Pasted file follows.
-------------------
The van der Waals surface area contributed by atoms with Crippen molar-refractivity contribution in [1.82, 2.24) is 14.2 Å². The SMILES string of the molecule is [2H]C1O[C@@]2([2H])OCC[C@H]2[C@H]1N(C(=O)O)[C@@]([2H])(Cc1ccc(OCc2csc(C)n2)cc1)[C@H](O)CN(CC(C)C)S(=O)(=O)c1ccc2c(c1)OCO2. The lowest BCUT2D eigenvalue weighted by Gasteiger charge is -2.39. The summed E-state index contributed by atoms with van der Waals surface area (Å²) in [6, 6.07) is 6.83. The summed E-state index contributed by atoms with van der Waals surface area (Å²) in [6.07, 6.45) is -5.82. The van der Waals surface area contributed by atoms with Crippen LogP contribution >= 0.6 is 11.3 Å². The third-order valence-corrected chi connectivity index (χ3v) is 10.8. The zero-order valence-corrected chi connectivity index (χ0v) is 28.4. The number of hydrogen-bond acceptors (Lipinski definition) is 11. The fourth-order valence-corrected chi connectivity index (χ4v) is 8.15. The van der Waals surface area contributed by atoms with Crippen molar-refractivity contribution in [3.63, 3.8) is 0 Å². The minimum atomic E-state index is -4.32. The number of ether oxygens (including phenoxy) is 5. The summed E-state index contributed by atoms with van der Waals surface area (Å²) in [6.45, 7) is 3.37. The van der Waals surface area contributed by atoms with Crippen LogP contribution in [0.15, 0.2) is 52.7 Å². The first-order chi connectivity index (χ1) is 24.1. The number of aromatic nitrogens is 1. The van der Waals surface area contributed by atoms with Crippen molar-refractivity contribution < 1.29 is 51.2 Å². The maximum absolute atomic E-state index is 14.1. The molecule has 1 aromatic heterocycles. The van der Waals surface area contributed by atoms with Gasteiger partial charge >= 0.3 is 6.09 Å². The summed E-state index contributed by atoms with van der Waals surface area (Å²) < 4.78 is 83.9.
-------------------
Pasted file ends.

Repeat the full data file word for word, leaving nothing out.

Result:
The van der Waals surface area contributed by atoms with Crippen molar-refractivity contribution in [1.82, 2.24) is 14.2 Å². The SMILES string of the molecule is [2H]C1O[C@@]2([2H])OCC[C@H]2[C@H]1N(C(=O)O)[C@@]([2H])(Cc1ccc(OCc2csc(C)n2)cc1)[C@H](O)CN(CC(C)C)S(=O)(=O)c1ccc2c(c1)OCO2. The lowest BCUT2D eigenvalue weighted by Gasteiger charge is -2.39. The summed E-state index contributed by atoms with van der Waals surface area (Å²) in [6, 6.07) is 6.83. The summed E-state index contributed by atoms with van der Waals surface area (Å²) in [6.07, 6.45) is -5.82. The van der Waals surface area contributed by atoms with Crippen LogP contribution >= 0.6 is 11.3 Å². The third-order valence-corrected chi connectivity index (χ3v) is 10.8. The zero-order valence-corrected chi connectivity index (χ0v) is 28.4. The number of hydrogen-bond acceptors (Lipinski definition) is 11. The fourth-order valence-corrected chi connectivity index (χ4v) is 8.15. The van der Waals surface area contributed by atoms with Crippen molar-refractivity contribution in [3.63, 3.8) is 0 Å². The minimum atomic E-state index is -4.32. The number of ether oxygens (including phenoxy) is 5. The summed E-state index contributed by atoms with van der Waals surface area (Å²) in [6.45, 7) is 3.37. The van der Waals surface area contributed by atoms with Crippen LogP contribution in [0.15, 0.2) is 52.7 Å². The first-order chi connectivity index (χ1) is 24.1. The number of aromatic nitrogens is 1. The van der Waals surface area contributed by atoms with Crippen molar-refractivity contribution < 1.29 is 51.2 Å². The maximum absolute atomic E-state index is 14.1. The molecule has 1 aromatic heterocycles. The van der Waals surface area contributed by atoms with Gasteiger partial charge >= 0.3 is 6.09 Å². The summed E-state index contributed by atoms with van der Waals surface area (Å²) < 4.78 is 83.9.